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A Strange Education
WorkNameSort: Strange Education, A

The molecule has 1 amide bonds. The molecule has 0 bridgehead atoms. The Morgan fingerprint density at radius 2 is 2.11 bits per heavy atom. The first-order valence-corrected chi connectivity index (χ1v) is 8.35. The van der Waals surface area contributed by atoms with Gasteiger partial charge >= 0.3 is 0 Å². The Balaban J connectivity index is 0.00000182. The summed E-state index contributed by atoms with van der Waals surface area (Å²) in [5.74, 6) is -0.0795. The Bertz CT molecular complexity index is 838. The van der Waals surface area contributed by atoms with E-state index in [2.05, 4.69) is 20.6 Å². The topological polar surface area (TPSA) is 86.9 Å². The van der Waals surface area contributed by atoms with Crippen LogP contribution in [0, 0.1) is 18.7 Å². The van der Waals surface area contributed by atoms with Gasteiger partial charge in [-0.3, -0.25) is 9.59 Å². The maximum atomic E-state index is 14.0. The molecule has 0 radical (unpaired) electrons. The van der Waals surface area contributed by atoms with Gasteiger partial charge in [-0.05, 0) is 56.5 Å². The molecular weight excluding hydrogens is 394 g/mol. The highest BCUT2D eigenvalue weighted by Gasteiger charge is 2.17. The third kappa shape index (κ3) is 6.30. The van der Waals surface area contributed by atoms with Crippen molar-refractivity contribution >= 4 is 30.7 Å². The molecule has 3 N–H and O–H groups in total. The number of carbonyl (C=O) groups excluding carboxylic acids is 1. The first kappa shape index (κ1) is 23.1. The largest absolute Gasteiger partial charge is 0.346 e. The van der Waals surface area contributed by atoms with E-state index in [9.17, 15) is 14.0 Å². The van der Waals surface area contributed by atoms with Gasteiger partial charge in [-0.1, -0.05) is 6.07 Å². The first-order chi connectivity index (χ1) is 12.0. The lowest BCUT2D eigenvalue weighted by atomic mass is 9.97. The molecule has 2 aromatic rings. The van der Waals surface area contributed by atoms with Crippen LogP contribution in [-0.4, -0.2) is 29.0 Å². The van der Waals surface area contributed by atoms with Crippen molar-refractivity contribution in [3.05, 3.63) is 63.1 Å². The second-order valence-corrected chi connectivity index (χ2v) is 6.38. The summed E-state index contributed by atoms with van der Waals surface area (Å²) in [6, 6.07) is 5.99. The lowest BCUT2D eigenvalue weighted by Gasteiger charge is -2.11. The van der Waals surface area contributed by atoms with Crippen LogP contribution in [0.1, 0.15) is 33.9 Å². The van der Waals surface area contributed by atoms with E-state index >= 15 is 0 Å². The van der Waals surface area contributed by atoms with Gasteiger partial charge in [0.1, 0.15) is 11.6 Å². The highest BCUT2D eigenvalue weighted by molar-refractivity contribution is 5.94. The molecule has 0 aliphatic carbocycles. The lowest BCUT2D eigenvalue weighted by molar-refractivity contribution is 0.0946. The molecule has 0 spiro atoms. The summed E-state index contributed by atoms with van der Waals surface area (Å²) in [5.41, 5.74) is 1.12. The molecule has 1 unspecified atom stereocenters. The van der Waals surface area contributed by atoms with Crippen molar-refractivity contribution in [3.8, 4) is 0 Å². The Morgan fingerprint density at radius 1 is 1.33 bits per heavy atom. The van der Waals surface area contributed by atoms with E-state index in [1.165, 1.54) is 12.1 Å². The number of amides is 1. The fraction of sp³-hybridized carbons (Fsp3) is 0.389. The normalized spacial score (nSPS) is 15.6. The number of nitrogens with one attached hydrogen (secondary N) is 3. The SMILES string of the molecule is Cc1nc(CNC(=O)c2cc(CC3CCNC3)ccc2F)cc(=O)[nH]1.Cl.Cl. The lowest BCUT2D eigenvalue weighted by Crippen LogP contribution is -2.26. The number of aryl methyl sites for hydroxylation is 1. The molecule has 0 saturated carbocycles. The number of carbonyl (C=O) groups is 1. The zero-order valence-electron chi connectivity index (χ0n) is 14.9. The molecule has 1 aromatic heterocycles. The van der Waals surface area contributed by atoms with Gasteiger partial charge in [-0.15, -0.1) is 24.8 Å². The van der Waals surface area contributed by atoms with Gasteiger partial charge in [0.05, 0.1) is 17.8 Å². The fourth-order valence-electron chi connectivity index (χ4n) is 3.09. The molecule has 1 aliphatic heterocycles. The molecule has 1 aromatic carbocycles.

The Scots may be known for their love of drink, but in the case of the Cinematics, their affections can also stray toward dark pop (and most likely, being good Scots, a few rounds to go alongside it). There's no mistaking the Glasgow quartet's '80s new wave Brit influence on their debut, A Strange Education, both musically and lyrically ('I like my loneliness and the thoughts it brings/The darkness can sometimes be a pleasure to me,â?� vocalist/guitarist Scott Rinning deadpans on 'Breakâ?�). Yet based on this effort, one would mistake them for an established act with years of melancholy built up, when in fact the band formed in 2003. Rinning unveils a vocal swagger not unlike that of Suede's Brett Anderson on 'Asleep at the Wheel,â?� and accents the acoustic hidden track 'Homeâ?� with the highs of Chris Martin (Coldplay), all while heading down a road of despair that sees no relief. 'Race to the Cityâ?� almost comes across as a lost Interpol track (an impression perhaps influenced by the skinny tie Rinning dons on the album's inside sleeve). 'Chaseâ?� offers uptempo pop bravado that could land a spot on any FM station (even a dreadful AOR one), while 'Humanâ?� traverses dark corridors with Adam Goemans' bellowing bass lines. Despite the Cinematics' dark overtones, they manage to inject life into their rendition of Beck's 'Sunday Sunâ?� through cascades of reverberating guitars and vivid melodies. That Strange Education is such a sad listen is not necessarily a bad thing. Neither is having Stephen Hague (Pet Shop Boys, Blur, New Order) onboard as producer to amplify the '80s element. The Cinematics are an up-and-coming act that combines the best that past generations popularized and revives it as a fresh package.